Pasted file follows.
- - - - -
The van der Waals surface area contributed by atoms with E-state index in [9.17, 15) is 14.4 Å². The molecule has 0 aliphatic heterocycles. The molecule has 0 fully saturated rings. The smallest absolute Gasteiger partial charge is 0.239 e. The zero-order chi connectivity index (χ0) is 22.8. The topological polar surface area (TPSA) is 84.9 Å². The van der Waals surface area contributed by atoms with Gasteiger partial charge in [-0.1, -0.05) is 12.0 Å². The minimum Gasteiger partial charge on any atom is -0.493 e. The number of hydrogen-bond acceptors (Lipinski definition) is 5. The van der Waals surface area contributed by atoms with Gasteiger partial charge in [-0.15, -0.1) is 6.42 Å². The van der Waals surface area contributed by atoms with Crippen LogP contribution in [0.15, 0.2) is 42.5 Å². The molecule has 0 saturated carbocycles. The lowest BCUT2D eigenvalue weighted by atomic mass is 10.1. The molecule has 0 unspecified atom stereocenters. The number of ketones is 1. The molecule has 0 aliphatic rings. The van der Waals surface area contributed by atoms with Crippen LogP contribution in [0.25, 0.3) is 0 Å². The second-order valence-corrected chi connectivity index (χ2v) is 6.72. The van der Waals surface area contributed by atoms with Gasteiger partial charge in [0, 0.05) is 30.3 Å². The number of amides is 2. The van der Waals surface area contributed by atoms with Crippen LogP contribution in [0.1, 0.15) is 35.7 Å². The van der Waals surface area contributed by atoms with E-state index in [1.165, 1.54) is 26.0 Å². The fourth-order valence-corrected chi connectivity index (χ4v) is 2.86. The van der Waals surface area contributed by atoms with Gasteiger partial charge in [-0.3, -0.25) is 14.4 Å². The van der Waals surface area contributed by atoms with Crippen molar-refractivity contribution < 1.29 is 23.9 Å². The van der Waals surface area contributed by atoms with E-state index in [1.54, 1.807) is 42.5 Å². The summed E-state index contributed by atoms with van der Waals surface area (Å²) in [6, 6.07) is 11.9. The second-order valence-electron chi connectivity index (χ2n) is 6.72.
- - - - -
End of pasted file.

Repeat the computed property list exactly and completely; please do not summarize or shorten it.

The van der Waals surface area contributed by atoms with E-state index in [9.17, 15) is 14.4 Å². The molecule has 0 aliphatic heterocycles. The molecule has 0 fully saturated rings. The smallest absolute Gasteiger partial charge is 0.239 e. The zero-order chi connectivity index (χ0) is 22.8. The topological polar surface area (TPSA) is 84.9 Å². The van der Waals surface area contributed by atoms with Gasteiger partial charge in [-0.1, -0.05) is 12.0 Å². The minimum Gasteiger partial charge on any atom is -0.493 e. The number of hydrogen-bond acceptors (Lipinski definition) is 5. The van der Waals surface area contributed by atoms with Gasteiger partial charge in [-0.15, -0.1) is 6.42 Å². The van der Waals surface area contributed by atoms with Crippen LogP contribution in [0.15, 0.2) is 42.5 Å². The molecule has 0 saturated carbocycles. The lowest BCUT2D eigenvalue weighted by atomic mass is 10.1. The molecule has 0 unspecified atom stereocenters. The number of ketones is 1. The molecule has 0 aliphatic rings. The van der Waals surface area contributed by atoms with Crippen LogP contribution in [0.25, 0.3) is 0 Å². The second-order valence-corrected chi connectivity index (χ2v) is 6.72. The van der Waals surface area contributed by atoms with Gasteiger partial charge in [0, 0.05) is 30.3 Å². The number of amides is 2. The van der Waals surface area contributed by atoms with Crippen LogP contribution in [0.1, 0.15) is 35.7 Å². The van der Waals surface area contributed by atoms with E-state index in [1.165, 1.54) is 26.0 Å². The fourth-order valence-corrected chi connectivity index (χ4v) is 2.86. The van der Waals surface area contributed by atoms with Gasteiger partial charge in [-0.3, -0.25) is 14.4 Å². The van der Waals surface area contributed by atoms with Crippen molar-refractivity contribution < 1.29 is 23.9 Å². The van der Waals surface area contributed by atoms with E-state index in [1.54, 1.807) is 42.5 Å². The summed E-state index contributed by atoms with van der Waals surface area (Å²) in [6, 6.07) is 11.9. The second-order valence-electron chi connectivity index (χ2n) is 6.72.